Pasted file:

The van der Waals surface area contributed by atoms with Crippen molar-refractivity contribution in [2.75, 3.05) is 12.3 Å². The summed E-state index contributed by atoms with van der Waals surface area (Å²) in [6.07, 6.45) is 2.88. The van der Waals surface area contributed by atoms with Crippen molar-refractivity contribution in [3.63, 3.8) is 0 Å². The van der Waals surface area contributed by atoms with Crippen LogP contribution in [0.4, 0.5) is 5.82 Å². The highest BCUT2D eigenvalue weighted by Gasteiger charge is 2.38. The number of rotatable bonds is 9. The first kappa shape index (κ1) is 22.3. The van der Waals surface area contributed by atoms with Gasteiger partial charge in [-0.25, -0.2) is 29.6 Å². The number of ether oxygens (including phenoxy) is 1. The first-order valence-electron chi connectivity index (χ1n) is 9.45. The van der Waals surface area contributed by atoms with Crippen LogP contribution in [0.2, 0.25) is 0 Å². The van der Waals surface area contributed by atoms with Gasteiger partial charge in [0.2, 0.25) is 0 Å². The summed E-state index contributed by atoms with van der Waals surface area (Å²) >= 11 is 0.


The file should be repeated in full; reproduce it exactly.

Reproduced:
The van der Waals surface area contributed by atoms with Crippen molar-refractivity contribution in [2.75, 3.05) is 12.3 Å². The summed E-state index contributed by atoms with van der Waals surface area (Å²) in [6.07, 6.45) is 2.88. The van der Waals surface area contributed by atoms with Crippen molar-refractivity contribution in [3.63, 3.8) is 0 Å². The van der Waals surface area contributed by atoms with Crippen LogP contribution in [0.4, 0.5) is 5.82 Å². The highest BCUT2D eigenvalue weighted by Gasteiger charge is 2.38. The number of rotatable bonds is 9. The first kappa shape index (κ1) is 22.3. The van der Waals surface area contributed by atoms with Gasteiger partial charge in [-0.25, -0.2) is 29.6 Å². The number of ether oxygens (including phenoxy) is 1. The first-order valence-electron chi connectivity index (χ1n) is 9.45. The van der Waals surface area contributed by atoms with Crippen LogP contribution in [0.2, 0.25) is 0 Å². The van der Waals surface area contributed by atoms with Gasteiger partial charge in [0.2, 0.25) is 0 Å². The summed E-state index contributed by atoms with van der Waals surface area (Å²) >= 11 is 0.